The said wagon was covered with black velvet, in the midst of which was a great silver cross; and within, as one looked upon the corpse, was stretched a cloth of gold frieze with a cross of crimson velvet, and before and behind the said wagon stood two gentlemen ushers with mourning hoods looking into the wagon, round which the said four banners were carried by four heralds and the standards with the representations by four gentlemen.
This is the funeral of Elizabeth I,
but Katharine's procession and banners
would have been very similar.
The mourners in this image are walking next to
the hearse; the effigy can be seen
lying on top of the coffin.
Then followed seven ladies, as chief mourners, upon hackneys, that of the first being harnessed with black velvet and the others with black cloth. After which ladies followed the wagon of the Queen’s gentlemen; and after them, on hackneys, came nine ladies, wives of knights. Then followed the wagon of the Queen’s chambermaids; then her maids to the number of 36, and in their wake followed certain servants on horseback.

The hearse rested in the cathedral for three days, surrounded by one thousand burning candles, before a final mass was said and the coffin interred in her tomb below the floor. Katharine of Aragon was laid to rest, and her soul was hopefully at peace.

There's an old story that Katharine's faithful friend, Maria de Salinas, was buried in the same tomb as Katharine, and the tomb was opened in 1777 to see if it was true. Only one body lay within. The Victorians - ever constant with their ghoulish curiosity, opened Katharine's tomb again, and found only one occupant.

Try though he might, Henry could never erase Katharine from the hearts and minds of the English people. Even after her death, she was still revered.

One hundred years after she died, Katharine had a miracle attributed to her. In 1640, a man with a tumor growing on his forehead claimed to have dreamt of water dripping on her tomb. When he visited the church and saw water on the slab, he dipped his finger into it and was cured of the growth.

Descriptions of the tomb Henry built for Katharine are somewhat vague, and it seems it was dismantled, piecemeal, over the years. Her hearse seems to have have been left in place as it's described as being destroyed in 1643 during the English civil war because it had an altar in it. During that period, the gilding on the tomb was stolen, and the black marble ended up being used for a floor of one of the dean's summer houses. According to The Cathedral Church of Peterborough A Description Of Its Fabric And A Brief History Of The Episcopal See by W.D. Sweeting,

Queen Katherine of Arragon was buried in the north choir aisle, just outside the most eastern arch, in 1535 [actually 1536]. A hearse was placed near, probably between the two piers. Four years later this is described as "the inclosed place where the Lady Katherine lieth," and there seems to have been a small altar within it. Some banners that adorned it remained in the cathedral till 1586. About the same time some persons were imprisoned for defacing the "monument," and required to "reform the same." The only monument, strictly so called, of which there is any record, was a low table monument, raised on two shallow steps, with simple quatrefoils, carved in squares set diamond-wise. Engravings of this shew it to have been an insignificant and mean erection. A few slabs of it were lately found buried beneath the floor, and they are now placed against the wall of the aisle. One of the prebendaries repaired this monument at his own cost, about 1725, and supplied a tiny brass plate with name and date, part of which remains in the floor. This monument was removed in 1792.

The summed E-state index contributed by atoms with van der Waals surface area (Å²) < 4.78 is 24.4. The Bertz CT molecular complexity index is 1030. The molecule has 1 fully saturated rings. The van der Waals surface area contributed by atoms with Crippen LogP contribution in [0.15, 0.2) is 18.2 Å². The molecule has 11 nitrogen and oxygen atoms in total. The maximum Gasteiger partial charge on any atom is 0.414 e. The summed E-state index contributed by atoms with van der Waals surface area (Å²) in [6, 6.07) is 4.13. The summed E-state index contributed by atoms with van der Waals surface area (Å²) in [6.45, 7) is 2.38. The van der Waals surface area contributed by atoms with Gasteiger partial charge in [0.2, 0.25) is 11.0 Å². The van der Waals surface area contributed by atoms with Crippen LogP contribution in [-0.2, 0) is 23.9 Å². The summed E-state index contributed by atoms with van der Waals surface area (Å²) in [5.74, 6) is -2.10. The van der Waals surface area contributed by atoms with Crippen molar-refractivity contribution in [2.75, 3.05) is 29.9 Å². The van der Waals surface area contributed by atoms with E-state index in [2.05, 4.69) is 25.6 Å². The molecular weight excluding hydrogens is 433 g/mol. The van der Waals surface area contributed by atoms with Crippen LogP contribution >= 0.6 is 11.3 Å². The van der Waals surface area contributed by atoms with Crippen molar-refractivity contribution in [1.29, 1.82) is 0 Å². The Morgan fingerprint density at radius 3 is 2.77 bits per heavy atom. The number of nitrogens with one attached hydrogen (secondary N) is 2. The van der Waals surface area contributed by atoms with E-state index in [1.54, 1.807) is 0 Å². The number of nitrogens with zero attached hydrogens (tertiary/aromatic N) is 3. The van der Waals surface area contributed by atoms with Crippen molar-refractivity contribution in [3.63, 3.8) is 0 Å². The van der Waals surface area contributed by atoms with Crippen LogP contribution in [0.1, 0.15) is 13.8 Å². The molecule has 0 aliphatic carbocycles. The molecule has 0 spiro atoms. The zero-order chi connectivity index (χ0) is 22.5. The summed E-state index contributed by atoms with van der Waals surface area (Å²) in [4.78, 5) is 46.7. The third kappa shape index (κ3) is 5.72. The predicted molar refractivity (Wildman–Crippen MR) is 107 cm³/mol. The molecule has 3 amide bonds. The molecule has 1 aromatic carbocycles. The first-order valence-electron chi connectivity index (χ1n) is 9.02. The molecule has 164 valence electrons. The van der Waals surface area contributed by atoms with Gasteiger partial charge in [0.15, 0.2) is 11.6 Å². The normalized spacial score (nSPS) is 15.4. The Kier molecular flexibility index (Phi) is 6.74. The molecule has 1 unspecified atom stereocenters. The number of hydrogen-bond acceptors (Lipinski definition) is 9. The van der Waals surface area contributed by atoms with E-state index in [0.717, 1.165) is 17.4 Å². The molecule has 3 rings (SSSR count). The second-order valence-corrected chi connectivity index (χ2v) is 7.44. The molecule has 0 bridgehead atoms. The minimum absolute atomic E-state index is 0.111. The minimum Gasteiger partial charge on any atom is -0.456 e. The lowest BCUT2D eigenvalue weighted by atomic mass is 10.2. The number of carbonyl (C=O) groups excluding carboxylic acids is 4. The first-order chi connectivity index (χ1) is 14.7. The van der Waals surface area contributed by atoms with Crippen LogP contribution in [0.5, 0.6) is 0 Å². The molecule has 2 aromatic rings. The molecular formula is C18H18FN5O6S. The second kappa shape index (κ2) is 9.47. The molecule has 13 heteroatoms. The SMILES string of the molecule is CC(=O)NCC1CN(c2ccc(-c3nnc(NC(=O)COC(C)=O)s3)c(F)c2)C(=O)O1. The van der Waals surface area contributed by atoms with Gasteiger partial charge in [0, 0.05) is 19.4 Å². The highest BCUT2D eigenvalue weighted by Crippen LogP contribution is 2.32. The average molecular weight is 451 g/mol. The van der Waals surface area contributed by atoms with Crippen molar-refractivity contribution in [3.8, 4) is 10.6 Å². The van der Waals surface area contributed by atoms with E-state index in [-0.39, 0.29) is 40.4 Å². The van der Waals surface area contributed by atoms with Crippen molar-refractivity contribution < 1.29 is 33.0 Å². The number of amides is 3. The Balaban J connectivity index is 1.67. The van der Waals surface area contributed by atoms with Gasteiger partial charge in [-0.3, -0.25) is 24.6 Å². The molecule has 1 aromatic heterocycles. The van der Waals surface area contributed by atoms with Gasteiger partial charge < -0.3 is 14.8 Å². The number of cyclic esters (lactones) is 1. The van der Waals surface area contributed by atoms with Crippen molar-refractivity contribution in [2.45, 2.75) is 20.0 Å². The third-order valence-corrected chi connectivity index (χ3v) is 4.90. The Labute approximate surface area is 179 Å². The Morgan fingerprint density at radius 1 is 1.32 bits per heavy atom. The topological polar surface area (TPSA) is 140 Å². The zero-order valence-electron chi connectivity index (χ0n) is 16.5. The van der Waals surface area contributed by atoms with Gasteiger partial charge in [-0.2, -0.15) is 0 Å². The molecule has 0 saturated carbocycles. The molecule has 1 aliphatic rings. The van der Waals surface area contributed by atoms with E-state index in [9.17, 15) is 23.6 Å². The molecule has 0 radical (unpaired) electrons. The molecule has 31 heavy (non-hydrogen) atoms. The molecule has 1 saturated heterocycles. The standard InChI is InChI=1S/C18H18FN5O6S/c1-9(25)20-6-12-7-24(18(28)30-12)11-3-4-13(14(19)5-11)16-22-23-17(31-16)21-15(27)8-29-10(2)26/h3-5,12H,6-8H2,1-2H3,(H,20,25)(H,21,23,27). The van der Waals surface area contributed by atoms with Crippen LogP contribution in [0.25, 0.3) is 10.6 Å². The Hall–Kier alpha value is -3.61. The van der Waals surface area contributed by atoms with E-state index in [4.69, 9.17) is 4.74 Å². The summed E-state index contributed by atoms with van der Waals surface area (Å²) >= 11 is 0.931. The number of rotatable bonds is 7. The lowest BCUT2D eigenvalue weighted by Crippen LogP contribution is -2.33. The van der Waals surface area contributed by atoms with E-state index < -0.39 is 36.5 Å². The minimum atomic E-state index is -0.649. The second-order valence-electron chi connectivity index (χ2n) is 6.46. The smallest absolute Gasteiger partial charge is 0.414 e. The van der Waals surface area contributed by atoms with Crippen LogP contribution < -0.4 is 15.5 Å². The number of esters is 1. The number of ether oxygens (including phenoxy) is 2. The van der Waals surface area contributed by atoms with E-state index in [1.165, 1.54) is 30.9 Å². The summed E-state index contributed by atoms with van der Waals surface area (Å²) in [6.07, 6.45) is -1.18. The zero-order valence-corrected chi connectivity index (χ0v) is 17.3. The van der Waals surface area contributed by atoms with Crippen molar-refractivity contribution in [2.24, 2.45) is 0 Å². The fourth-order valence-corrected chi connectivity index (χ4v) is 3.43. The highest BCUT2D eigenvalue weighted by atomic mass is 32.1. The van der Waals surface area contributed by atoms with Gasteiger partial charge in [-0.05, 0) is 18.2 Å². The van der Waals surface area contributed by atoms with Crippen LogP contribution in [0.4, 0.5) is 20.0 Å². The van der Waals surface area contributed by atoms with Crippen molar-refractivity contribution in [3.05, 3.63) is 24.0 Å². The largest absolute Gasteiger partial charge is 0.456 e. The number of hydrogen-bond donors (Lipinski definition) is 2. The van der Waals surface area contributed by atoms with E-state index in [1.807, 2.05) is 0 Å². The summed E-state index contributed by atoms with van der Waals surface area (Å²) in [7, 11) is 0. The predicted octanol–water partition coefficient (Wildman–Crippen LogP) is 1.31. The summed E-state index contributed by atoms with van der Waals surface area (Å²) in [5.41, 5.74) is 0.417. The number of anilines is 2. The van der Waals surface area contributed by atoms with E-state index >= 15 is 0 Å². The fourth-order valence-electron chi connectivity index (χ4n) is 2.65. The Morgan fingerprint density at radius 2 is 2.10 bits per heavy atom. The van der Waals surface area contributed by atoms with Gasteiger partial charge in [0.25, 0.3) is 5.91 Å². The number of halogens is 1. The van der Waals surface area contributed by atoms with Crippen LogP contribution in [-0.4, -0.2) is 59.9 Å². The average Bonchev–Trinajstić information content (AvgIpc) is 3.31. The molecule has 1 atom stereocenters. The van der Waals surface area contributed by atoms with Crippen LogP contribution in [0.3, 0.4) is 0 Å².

Source: Wikipedia commons
Afterward, Katharine's grave remained mostly unadorned until Katharine Clayton, the wife of one of the cathedral canons, had the idea of making an appeal to English women named Catherine to help her restore Katharine's resting place to something befitting a queen.

An engraved marble slab was installed and a grille with the gilded words KATHARINE QUEEN OF ENGLAND was mounted above. 

Mary of Teck (consort of George V) ordered that the banners of a queen - the arms of England and Spain - be hung above, giving back Katharine's due honors after 400 years.

The memorial plaque installed calls her:

A queen cherished by the English people for her loyalty, piety, courage and compassion.

Today, visitors still leave pomegranates on her tomb, and every year, the cathedral hosts a festival in Katharine of Aragon's honor. There is also a current movement to have Katharine named as a saint in the Catholic Church.


  1. Beautiful England with her countryside and magnificent cathedrals..Henry VIII sure made a mess of things

  2. Even outside the commemorative festival period, you will find bouquets of flowers left from time to time at the site marked by the plaque, often with cards indicating that the mourners are of Spanish nationality.

  3. Katharine of Aragon, my favorite of Henry VIII's wives and the first one he mistreated. Well-educated, the daughter of the Catholic Kings, Ferdinand and Isabella, her marriage to Henry lasted 24 years. All five of the subsequent marriages lasted only a total of 10 years. God bless Queen Elizabeth II's grandmother Queen Mary for restoring Queen Katharine's rightful title. Henry VIII was a monster.It would serve him right if he had to spend eternity in heaven with the 6 women he abused. Of course, then, heaven wouldn't be very heavenly or peaceful. :-)